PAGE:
涼 拌 (liang2 ban4) in Chinese cookery is the art of dressing and serving something cold. Literally "cool mix," you'll find the term fronting all sorts of things, signifying cold noodles (sesame noodles isn't the only cold noodle combination) and any number of different appetizers (jellyfish?) and salads (cucumber?). In this case, I'm talking about 涼拌 豆腐 (liang2-ban4 dou4-fu3), which is an appetizer or perhaps the main for a light meal.
My guess is most noders out there would be rather disconcerted to be met with a dish containing a cold brick of dressed silken doufu and not much else. I think it would increase to horror if that brick of silken doufu were paired with a cut up preserved duck egg.
This is most definitely an acquired taste. Actually, it's more of a re-education of taste if you've never understood how people can like doufu. Rudra speaks sense about it in tofu. I didn't care much for doufu either way as a child, but once my palate started to mature in my late teens, I began to really love it. Now I adore doufu, especially soft and silken doufu. In fact, last night I chose it over ramen for a snack, and ramen is one of my favorite comfort foods. Of course, this dish has the added benefit of being ready to eat even faster than ramen.
Silken doufu has a consistancy very similar to a baked custard or flan, but "thinner" and more brittle. If you let it sit out, it will start to exude water. It really is mostly water and if you store it after opening, it's best to put it in clean, cold water in the refrigerator and use it very soon. Always prepare silken doufu right before eating, as the water will make your dish progressively soupier.
It is delicate in flavor and in texture. My mother likes to heat it up whole (she microwaves it, but steaming it would be best) and eat it with ginger syrup as a sort of quick and dirty doufu-nao (dou4-fu3 nao4 豆腐腦 or dou4-fu3 hua1 豆腐花); sort of a mildly sweet doufu custard. Hot or cold, silken doufu can carry the most amazing flavors. But just a little! Don't drown your silken doufu; it doesn't hold up against powerful flavors unless they're used with a light hand. It's all about moderation, and being able to taste all of your food.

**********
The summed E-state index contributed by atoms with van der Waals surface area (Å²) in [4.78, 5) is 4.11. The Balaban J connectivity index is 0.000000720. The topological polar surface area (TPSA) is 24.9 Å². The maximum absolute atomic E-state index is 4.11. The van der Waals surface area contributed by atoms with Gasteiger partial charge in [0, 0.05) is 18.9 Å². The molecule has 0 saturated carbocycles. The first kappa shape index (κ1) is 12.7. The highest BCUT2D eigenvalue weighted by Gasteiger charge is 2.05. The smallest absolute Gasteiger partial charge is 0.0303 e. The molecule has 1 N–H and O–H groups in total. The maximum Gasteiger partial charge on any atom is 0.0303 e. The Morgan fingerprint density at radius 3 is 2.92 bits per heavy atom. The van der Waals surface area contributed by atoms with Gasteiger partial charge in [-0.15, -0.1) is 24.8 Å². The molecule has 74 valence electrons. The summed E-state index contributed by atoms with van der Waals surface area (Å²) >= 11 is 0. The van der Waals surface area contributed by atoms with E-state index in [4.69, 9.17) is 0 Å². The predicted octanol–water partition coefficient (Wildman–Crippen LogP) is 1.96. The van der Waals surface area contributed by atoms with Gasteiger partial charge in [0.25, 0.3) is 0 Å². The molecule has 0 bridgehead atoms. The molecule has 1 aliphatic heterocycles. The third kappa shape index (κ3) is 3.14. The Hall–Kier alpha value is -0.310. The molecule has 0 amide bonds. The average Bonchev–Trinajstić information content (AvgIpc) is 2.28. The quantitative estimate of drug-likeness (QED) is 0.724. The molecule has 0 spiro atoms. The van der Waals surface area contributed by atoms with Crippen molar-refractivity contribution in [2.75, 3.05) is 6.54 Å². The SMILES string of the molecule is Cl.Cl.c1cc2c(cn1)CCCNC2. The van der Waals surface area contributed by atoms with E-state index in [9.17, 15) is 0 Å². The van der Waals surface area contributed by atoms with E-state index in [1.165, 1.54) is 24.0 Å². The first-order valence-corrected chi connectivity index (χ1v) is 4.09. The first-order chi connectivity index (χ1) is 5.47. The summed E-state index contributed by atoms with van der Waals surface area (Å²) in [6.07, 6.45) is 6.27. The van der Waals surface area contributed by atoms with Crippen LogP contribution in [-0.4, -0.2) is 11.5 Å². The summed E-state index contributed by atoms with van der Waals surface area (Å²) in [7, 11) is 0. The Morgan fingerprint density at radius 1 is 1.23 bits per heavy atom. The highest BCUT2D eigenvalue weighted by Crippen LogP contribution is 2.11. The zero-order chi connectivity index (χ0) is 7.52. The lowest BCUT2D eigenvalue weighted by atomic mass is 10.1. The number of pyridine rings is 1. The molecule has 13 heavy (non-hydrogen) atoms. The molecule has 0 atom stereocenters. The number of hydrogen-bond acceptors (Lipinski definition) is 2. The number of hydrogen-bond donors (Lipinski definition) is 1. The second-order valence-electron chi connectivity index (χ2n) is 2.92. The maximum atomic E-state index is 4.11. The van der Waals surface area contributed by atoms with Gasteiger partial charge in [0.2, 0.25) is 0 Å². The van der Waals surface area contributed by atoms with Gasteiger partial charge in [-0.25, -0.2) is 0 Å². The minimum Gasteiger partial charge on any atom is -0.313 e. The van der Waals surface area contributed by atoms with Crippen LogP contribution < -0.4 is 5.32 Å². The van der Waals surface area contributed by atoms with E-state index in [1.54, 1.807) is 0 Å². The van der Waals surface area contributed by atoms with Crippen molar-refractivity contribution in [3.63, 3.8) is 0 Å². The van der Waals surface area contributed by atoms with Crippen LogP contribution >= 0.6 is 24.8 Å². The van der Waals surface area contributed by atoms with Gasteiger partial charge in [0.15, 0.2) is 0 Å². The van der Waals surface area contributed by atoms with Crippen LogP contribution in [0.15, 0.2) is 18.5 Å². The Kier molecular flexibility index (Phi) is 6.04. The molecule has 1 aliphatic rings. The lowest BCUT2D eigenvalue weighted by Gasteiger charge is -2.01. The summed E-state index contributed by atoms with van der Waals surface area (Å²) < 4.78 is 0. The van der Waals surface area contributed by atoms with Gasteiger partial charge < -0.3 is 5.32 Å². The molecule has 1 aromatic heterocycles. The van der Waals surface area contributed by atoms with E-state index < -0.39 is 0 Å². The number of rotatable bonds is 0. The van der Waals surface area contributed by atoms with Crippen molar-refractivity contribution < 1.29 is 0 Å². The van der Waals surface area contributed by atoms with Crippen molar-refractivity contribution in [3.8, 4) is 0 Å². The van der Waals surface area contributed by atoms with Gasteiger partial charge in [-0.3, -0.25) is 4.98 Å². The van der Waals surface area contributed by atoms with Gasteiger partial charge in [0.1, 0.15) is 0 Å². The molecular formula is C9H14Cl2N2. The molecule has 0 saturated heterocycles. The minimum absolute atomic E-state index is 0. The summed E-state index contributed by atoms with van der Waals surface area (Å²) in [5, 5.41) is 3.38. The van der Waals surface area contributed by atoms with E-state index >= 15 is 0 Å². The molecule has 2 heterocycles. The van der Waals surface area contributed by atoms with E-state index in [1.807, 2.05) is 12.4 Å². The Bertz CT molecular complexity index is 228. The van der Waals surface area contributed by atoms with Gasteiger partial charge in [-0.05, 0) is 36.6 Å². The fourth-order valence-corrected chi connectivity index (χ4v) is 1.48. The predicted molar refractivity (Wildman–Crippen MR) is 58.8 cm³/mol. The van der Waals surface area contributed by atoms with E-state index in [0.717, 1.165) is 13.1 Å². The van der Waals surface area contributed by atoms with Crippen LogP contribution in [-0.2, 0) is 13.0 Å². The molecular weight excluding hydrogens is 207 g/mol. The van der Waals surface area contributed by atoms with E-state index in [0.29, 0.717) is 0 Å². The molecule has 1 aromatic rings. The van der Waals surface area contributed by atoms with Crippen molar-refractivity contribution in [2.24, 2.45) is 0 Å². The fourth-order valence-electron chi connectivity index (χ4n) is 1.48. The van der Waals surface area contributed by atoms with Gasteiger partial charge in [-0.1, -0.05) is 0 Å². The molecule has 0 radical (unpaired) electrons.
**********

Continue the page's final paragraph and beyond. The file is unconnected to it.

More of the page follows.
Silken doufu now comes in handy dandy boxes that keep well and don't require refrigeration. Oh, the brilliant Japanese! Because of this, the fragile, perishable, cream colored delicacy is always available to serve as a light lunch, a refreshing starter to a good meal, or as a late night snack.
For liang-ban doufu a brick of doufu is generally sliced in a grid pattern. This also allows one to divide up 2 bricks among 3 people, or some such. We're hearty folk in my family, however, and we have come to consider a whole brick a "serving size." Lately, I don't even bother cutting a brick up, I eat it with a spoon when it's just me and a bowl at 3am.
If you're making this for guests, though, place each serving of doufu in its own single serving bowl and then cut them in a grid pattern. Top each serving with an assortment of flavorings. Each gets at least a drizzle of soy sauce and a bit of sesame oil, usually last after everything else has been placed on top. Try a bit of your favorite chili paste or sliced fresh chili peppers, and perhaps a little grated or minced ginger if you're in the mood. Plenty of chopped fresh coriander is a fantastic addition. Chopped scallions can be good as well, although I prefer coriander. A little lemon juice can be yummy. I've had something similar in a Japanese restaurant which was topped with bonito flakes and toasted sesame seeds. Rummage about and consider other herbs and flavorings.
Basically, be generous with the herbs and delicate with the soy sauce and other strong flavorings. The goal is to make a tasty dressing, not overwhelm the delicate flavor of the doufu in Salty! Sharp! Bitter! or else it'll taste like you're eating dressing, not something lightly coated in dressing. If you're nervous about proportions, mix up the liquids separately and adjust it to taste. Then drizzle about 2 teaspoons of the mixture over a brick. Better not enough than too much at first; you can always add more, but too much is nasty.
Adding a preserved duck egg is optional; it's divine (if you like them). Peel and rinse the egg, and then cut it into wedges and then into smaller chunks. Of course, they're a bit of a cholesterol depth charge, taking this luscious dish out of the realm of tasty health food and into the realm of decadent luxury. One per person would be extremely generous (and yummy). We usually split it 2 for 3 when it's just us, though.
Once assembled, it's quite attractive with the pile of deep green herbs and perhaps a bit of bright red chili paste peaking out against the pristine doufu. Then, the additional contrast of the dark brown of the soy sauce, the golden glistening sesame oil, and the dark brown and grey-green of the preserved duck egg is just gorgeous.
Now, at table, this dish is eaten with chopsticks or sometimes a spoon. I like to eat the doufu in pieces. I get to place just the right amount of this and that on each piece and then have the fun of trying to transfer it to my mouth without losing anything. Most people, including my parents, like to mix the doufu a bit so it starts to break apart into smaller pieces and the dressing and herbs are evenly distributed. It's a little easier to get it to stay on chopsticks this way, and it doesn't get watery. Then some people, like two friends of my parents, like to whip it with their chopsticks so it's practically pudding. That makes me shudder a little, simply because I like to taste things separately rather than all in a mish-mash, and I prefer the way mine looks. To each his or her own, however!
You won't try this, will you.
Well, more for me, then.